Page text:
Sunday, June 2, 2013

Beethoven and the Freemasons

"Through the Lens of Freemasonry: The Influence of Ancient Esoteric Thought on Beethoven's Late Works," a doctoral dissertation by Brian Gaona, available here, discusses the influence of the masons and secret societies (including the Illuminati) upon Beethoven, and then discusses how those influences can be seen in three late works: Bagatelle, op. 119, No. 7, the Piano Sonata in C minor, op. 111 (e.g., Piano Sonata No. 32, the final one), and the String Quartet in C-sharp minor, op. 131 (No. 14.)

I don't know the bagatelle yet, but the final piano concerto is quite famous and has a jazzy passage well ahead of its time. The 14th Quartet is a long, interesting work; according to Wikipedia it was the composer's favorite late quartet.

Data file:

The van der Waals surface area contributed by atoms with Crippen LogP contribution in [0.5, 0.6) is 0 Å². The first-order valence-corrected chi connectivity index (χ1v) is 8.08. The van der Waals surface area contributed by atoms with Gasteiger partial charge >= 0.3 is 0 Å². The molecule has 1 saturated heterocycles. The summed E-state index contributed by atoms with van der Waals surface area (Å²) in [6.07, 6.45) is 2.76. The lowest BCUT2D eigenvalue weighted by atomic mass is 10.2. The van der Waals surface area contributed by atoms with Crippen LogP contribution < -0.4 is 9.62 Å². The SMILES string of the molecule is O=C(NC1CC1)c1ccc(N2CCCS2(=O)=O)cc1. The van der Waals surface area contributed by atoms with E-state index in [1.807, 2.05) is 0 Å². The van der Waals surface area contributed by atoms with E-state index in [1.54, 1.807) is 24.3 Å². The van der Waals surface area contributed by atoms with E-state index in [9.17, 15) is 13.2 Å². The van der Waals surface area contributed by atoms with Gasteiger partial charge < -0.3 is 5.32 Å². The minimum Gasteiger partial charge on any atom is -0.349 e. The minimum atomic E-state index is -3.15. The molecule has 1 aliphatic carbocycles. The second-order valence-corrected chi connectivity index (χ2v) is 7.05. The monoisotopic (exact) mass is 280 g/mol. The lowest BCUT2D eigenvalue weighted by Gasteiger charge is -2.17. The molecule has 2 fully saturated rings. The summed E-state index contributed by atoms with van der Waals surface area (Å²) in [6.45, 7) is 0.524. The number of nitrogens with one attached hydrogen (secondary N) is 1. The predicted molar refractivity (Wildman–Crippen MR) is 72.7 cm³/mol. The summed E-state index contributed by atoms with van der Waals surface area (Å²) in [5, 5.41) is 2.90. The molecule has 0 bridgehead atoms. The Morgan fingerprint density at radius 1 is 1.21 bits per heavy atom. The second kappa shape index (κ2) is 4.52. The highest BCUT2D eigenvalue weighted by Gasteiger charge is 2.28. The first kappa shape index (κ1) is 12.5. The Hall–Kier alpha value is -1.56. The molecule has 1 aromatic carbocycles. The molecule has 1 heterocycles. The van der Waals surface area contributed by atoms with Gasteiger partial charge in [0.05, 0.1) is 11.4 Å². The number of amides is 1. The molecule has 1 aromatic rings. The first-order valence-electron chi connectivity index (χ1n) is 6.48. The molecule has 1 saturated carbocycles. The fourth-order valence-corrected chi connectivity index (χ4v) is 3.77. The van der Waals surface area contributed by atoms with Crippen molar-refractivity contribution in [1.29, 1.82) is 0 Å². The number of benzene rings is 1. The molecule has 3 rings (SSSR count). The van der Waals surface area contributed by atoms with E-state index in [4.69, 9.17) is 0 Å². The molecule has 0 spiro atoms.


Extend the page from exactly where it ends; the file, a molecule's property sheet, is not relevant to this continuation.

Gaona is a cellist. The dissertation was written at the University of Illinois at Urbana-Champaign, one of the settings for Richard Powers' novel, The Gold Bug Variations, which features a character who listens to the Glenn Gould recording of Bach's "Goldberg Variations" over and over again; Powers is an English professor at the school. Noted composer Steven Andrew Taylor also is on the faculty there (I have one of Taylor's albums, "The Machine Awakes.")

Hat tip: Ted Hand.



1 comment:

michael said...

Thanks for the link to the 14th Quartet. I clicked on it, thinking it would be info ABOUT it. I ended up dropping everything I had goin' on and just sat and listened to the whole thing w/my eyes closed. Best part of my day!